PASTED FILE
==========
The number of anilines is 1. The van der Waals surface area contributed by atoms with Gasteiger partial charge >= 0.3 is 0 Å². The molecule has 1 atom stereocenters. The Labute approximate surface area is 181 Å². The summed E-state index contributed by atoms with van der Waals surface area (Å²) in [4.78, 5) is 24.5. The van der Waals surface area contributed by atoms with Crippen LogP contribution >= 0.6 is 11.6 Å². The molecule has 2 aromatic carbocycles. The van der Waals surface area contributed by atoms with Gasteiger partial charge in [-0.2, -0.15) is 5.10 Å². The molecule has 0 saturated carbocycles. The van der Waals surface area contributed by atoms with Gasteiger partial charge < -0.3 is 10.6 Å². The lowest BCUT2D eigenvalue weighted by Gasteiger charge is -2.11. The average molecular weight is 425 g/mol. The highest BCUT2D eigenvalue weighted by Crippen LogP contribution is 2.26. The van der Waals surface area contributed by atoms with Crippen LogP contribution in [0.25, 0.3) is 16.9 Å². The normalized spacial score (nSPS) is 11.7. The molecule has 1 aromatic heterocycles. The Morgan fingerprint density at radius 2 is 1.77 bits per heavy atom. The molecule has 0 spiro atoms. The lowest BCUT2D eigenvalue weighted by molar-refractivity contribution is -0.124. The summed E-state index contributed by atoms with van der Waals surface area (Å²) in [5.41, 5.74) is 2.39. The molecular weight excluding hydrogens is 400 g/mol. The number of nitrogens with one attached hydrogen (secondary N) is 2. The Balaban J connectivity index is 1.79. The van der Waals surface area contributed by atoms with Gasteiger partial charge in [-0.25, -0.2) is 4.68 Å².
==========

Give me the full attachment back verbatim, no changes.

The number of anilines is 1. The van der Waals surface area contributed by atoms with Gasteiger partial charge >= 0.3 is 0 Å². The molecule has 1 atom stereocenters. The Labute approximate surface area is 181 Å². The summed E-state index contributed by atoms with van der Waals surface area (Å²) in [4.78, 5) is 24.5. The van der Waals surface area contributed by atoms with Crippen LogP contribution >= 0.6 is 11.6 Å². The molecule has 2 aromatic carbocycles. The van der Waals surface area contributed by atoms with Gasteiger partial charge in [-0.2, -0.15) is 5.10 Å². The molecule has 0 saturated carbocycles. The van der Waals surface area contributed by atoms with Gasteiger partial charge < -0.3 is 10.6 Å². The lowest BCUT2D eigenvalue weighted by Gasteiger charge is -2.11. The average molecular weight is 425 g/mol. The highest BCUT2D eigenvalue weighted by Crippen LogP contribution is 2.26. The van der Waals surface area contributed by atoms with Crippen LogP contribution in [0.25, 0.3) is 16.9 Å². The normalized spacial score (nSPS) is 11.7. The molecule has 1 aromatic heterocycles. The Morgan fingerprint density at radius 2 is 1.77 bits per heavy atom. The molecule has 0 spiro atoms. The lowest BCUT2D eigenvalue weighted by molar-refractivity contribution is -0.124. The summed E-state index contributed by atoms with van der Waals surface area (Å²) in [5.41, 5.74) is 2.39. The molecular weight excluding hydrogens is 400 g/mol. The number of nitrogens with one attached hydrogen (secondary N) is 2. The Balaban J connectivity index is 1.79. The van der Waals surface area contributed by atoms with Gasteiger partial charge in [-0.25, -0.2) is 4.68 Å².